On January 1, 2013, the estate and gift tax exemption was scheduled to decrease from $5,120,000 to $1,000,000. Estate planning practitioners and their clients scrambled in the last months of 2012 to take advantage of the high exemption level before it "sunset" on New Year's Eve. In January 2013, Congress enacted legislation to retain the $5,000,000 estate and gift tax exemption amount, indexed for inflation, and such exemption was retroactive to January 1, 2013. This is to say that there is no guarantee that the $10,000,000 (indexed) exemption level available to individuals this year will be available at all in 2021, even if tax reform passes later in the 2021 calendar year. However, practitioners are cognizant of the concept of "donor's remorse" that some taxpayers experienced in 2013 after hastily making transfers in December 2012 to ensure their exemptions were fully used. In approaching this 2020 election season, which may yield wildly different tax policies in 2021 and beyond based on November's results, tax practitioners should be mindful that creating flexibility in their clients' estate plans is key.
Below are six estate planning ideas that may be worth considering in the remaining months of 2020 in light of the uncertainty of 2021.
1. Completing gifts this year
As the TCJA has a reduction of the estate and gift tax exemption already scheduled for January 1, 2026, many high-net-worth taxpayers have already been contemplating how best to utilize this exemption before the 2026 sunset. For those clients who have had their extra $5,000,000 exemption on their mind, 2020 may be an excellent time to proceed with making completed gifts. Treasury regulations finalized in 2019 ensure that transfers covered under a taxpayer's exemption in the year of transfer cannot be "clawed back" later at the taxpayer's death if the exemption level has decreased. Furthermore, Treasury guidance makes clear that the $10 million exemption (indexed) is a use-it-or-lose-it proposition. If a taxpayer gifts $5 million and the exemption later decreases to $5 million, the taxpayer has no remaining exemption and the additional exemption afforded under the TCJA is lost.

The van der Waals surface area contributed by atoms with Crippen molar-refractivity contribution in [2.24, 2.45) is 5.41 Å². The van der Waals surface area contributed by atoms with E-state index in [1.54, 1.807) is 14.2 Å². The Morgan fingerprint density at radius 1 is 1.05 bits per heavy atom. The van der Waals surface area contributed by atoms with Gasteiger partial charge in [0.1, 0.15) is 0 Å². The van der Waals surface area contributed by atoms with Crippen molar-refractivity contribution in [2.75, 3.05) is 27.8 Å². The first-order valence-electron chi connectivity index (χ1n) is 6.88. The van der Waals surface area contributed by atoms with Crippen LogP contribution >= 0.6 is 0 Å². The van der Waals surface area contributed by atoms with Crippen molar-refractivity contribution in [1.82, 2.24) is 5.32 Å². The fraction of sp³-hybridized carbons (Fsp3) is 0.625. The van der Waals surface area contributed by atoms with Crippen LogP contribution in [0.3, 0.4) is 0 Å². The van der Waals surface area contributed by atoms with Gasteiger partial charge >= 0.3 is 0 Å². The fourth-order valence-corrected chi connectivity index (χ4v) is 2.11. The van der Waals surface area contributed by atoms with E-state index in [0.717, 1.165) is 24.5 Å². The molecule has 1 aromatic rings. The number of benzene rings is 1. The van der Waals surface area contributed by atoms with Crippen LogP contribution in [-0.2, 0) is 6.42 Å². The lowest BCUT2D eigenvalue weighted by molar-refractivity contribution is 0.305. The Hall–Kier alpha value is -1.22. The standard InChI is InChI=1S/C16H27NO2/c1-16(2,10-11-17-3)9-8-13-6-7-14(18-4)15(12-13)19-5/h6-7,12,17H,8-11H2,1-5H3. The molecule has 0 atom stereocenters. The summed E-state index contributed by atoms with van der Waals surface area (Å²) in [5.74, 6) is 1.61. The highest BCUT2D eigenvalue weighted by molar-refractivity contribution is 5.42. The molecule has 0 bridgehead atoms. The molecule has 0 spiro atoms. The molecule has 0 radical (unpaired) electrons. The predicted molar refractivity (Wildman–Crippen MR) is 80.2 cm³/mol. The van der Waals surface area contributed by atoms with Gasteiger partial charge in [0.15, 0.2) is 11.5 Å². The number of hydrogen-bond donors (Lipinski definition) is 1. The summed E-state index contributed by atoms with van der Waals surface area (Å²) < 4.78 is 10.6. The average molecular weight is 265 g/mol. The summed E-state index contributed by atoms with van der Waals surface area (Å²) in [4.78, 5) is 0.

2. Sales to trusts and other estate freezes
If a client is uncertain about transferring assets out of his or her estate by completing gifts this year, an estate freeze may be a better option. In a freeze transaction, the transferor retains the present value of an asset in his or her estate for estate tax purposes and transfers away the future growth of the asset. Because the transferor is retaining the fair market value of the asset on the date of the transfer, the transaction is not a gift and does not use any exemption.1
Many estate freeze transactions are structured so that the transferor sells appreciating assets (a minority interest in a closely held business or real estate, for example) to a trust for the benefit of his or her intended heirs, in exchange for cash or a promissory note equal to the fair market value of the sold assets. Because the trust purchasing the asset is typically a "grantor trust," which treats the transferor and the trust as the same taxpayer for income tax purposes, the sale is ignored for income tax purposes. An estate freeze transaction before any tax law changes (potentially Jan. 1, 2021) involving a grantor trust would do nothing more than remove an appreciating asset from the client's taxable estate – no gain is triggered and no exemption is used.2 Additionally, if Democratic tax reform looks more likely after the November elections, estate freezes are more effective, as clients would have the option to forgive any promissory note that was received as part of an estate freeze transaction, and the amount of the note forgiven would be a gift and would utilize the client's exemption.
As discussed above, GRATs can be used as an estate freezing tool, as the grantor retains a set annuity amount, and any assets remaining at the end of the trust term can currently pass tax-free to the trust remainder beneficiaries. Because of tax law changes that may significantly impact the effectiveness of short-term GRATs, coupled with today's low-interest-rate environment, clients may also consider setting up a GRAT this year.
Spousal limited access trusts, or SLATs, were very useful in 2012 for clients who wished to use their exemptions, but still retain the ability to receive the gifted assets back if needed at a later time. The typical SLAT is an irrevocable trust for the benefit of the transferor's descendants, but the trust terms also allow for distributions to be made to the transferor's spouse. Because the transfer to the SLAT uses the transferor's gift tax exemption (and generally the transferor's GST tax exemption as well), the strategy is to refrain from making distributions to the spouse, which has the effect of pulling the distributed asset back into the combined estates of the transferor and the spouse, so that the trust assets will be preserved for the younger generations. However, the SLAT's safety valve is that the spouse is an eligible beneficiary, so that the assets may be distributed back to the spouse if there is a financial hardship in the future.